- Date of Birth:
- Date of Death:
- Place of Death:
- Residence in Dumfries & Galloway:
Settled in Kirkcudbright 1916. Lived at 9 High Street. Exhibited at Royal Scottish Academy from High Street, 1916, 1917, Neptune Park 1918-1923, 6 Victoria Park 1924. Tragically killed during construction of new house, Skairkilndale.
A qualified dentist, attended evening classes at Glasgow School of Art.
- Exhibited At:
Royal Scottish Academy; RSW; Royal Glasgow Institute of Fine Arts; Liverpool
Studio, 1922. Scottish Watercolours 1740-1940, Julian Halsby, Batsford. Kirkcudbright: one hundred years of an artists’ colony, Patrick Bourne, Atelier Books, Edinburgh, 2000. Tales of the Kirkcudbright Artists, Haig Gordon, Kirkcudbright, 2006.
Image of artist, Stewartry Museum
Landscape and figure painter, who moved from London to Milngavie before settling in Kirkcudbright. Almost all his works were country scenes, especially of Kirkcudbright and Stirlingshire at the brighter times of year. Buried in churchyard with very fine tombstone, carved by his friend, the Glasgow sculptor, Alexander Proudfoot, Royal Scottish Academy. Stewartry Museum has a collection of his sketches. "Having an idyllic sense of colour,sunlight and the pastoral life surrounding farm steadings and the intimate woodlands captivate him most" – quotation from Studio, 1922. His watercolour The Tolbooth, Kirkcudbright, Glasgow Art Gallery, is illustrated in Halsby, Scottish watercolours 1740-1940, p227.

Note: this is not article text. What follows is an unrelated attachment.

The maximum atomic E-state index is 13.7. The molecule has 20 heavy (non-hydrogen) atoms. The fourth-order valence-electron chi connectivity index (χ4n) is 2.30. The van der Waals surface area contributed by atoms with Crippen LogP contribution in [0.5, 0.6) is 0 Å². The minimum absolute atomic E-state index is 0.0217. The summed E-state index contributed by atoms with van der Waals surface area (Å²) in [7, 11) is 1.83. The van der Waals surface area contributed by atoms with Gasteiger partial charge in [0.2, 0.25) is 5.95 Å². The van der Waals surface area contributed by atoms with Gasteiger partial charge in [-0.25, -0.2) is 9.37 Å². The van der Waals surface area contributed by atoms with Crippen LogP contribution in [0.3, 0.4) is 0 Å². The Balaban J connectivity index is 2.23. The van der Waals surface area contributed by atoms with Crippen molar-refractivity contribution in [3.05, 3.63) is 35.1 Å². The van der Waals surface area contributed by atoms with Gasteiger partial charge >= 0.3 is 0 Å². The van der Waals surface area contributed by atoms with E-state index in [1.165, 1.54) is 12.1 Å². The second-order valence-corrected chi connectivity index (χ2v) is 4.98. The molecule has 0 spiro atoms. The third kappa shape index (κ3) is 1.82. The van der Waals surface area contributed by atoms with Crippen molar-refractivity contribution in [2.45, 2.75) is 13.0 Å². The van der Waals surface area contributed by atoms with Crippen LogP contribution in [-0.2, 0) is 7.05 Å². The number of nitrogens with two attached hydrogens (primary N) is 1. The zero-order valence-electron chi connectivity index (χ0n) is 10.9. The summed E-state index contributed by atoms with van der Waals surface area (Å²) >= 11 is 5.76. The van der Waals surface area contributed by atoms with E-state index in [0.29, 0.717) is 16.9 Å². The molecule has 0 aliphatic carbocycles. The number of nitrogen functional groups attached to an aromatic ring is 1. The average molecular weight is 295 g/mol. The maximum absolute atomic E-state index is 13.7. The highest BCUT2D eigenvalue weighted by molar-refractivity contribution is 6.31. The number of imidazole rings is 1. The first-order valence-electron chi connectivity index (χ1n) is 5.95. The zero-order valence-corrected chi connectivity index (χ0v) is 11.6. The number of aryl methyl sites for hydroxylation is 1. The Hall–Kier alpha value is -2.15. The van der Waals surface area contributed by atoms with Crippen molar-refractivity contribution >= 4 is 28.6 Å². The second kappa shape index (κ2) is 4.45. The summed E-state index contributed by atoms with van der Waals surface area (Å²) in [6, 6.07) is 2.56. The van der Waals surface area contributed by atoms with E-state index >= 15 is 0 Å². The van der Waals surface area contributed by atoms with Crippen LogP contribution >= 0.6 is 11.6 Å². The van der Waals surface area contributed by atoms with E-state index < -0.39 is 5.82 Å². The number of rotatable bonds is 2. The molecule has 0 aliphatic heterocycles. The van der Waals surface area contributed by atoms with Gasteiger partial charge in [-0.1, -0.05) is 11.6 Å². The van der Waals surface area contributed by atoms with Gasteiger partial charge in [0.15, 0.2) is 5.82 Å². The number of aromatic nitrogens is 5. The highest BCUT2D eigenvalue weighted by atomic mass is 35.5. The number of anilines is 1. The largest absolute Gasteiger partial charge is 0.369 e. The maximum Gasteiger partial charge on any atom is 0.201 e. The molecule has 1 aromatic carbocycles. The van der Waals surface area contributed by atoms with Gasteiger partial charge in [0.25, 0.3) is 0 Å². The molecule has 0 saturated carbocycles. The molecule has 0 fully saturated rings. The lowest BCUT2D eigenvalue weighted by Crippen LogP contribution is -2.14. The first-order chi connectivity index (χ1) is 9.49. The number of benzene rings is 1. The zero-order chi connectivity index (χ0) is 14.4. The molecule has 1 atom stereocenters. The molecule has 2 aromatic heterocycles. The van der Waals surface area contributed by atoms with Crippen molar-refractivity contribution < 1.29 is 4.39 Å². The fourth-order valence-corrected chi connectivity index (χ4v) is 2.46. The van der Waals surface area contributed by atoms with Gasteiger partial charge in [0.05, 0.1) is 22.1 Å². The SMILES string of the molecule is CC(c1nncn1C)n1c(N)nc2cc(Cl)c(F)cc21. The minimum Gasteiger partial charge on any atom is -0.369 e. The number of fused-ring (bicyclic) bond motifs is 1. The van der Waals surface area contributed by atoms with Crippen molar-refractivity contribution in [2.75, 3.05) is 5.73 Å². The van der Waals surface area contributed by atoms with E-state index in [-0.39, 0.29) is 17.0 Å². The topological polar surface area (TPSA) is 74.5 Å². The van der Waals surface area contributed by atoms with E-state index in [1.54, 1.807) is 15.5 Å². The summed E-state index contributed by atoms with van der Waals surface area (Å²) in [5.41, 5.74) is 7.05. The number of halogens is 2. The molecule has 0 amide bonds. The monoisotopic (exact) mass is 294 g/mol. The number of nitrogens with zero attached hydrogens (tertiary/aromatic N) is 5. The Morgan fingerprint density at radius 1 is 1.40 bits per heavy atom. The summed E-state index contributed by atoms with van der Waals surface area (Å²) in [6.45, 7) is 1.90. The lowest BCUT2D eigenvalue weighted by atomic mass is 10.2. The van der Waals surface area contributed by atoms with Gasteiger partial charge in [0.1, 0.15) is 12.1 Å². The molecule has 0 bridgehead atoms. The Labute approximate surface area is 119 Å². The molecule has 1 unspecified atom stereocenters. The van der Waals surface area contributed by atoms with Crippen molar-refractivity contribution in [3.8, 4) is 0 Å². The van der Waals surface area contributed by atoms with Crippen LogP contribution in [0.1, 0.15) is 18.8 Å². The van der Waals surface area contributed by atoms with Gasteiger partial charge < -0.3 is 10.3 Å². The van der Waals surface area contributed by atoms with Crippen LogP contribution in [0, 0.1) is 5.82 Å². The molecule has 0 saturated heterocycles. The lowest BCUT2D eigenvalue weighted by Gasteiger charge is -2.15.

Born in Glasgow, Clarke began his working career there as a dentist, but in 1913 he had the opportunity to give that up and follow his vocation as an artist. In 1909/10 he attended night classes at the Glasgow School of Art, where he became a friend of Alexander Proudfoot, the sculptor. Kirkcubright was already renowned as an artistic centre, so it was understandable that Clarke chose to move here with his family. He was well received and his talent was admired by E A Taylor, Jessie M King’s husband, and an influential art critic at this time.
He painted oils and watercolours chiefly of local landscapes around Kirkcudbright, and his work shows the influence of the earlier Glasgow Boys – in particular the work of Hornel, Henry and Guthrie, all of whom had significant Kirkcudbright connections. Sadkly he died as a result of a tragic accident just as his work was becoming better known and admired. At the time he was building the house and studio known as ‘Skairkilndale”” in Barrhill Road, Kirkcudbright. This was designed by the Paisley architect William MacLellan. His gravestone in Kirkcudbright Cemetery was carved by his friend Alexander Proudfoot.
His widow Mrs Betty Clarke was a music teacher and for many years was closely involved with the Kirkcudbright Choral Society. Her daughter Margaret, nicknamed ‘Girlie’ Clarke will be remembered by older residents.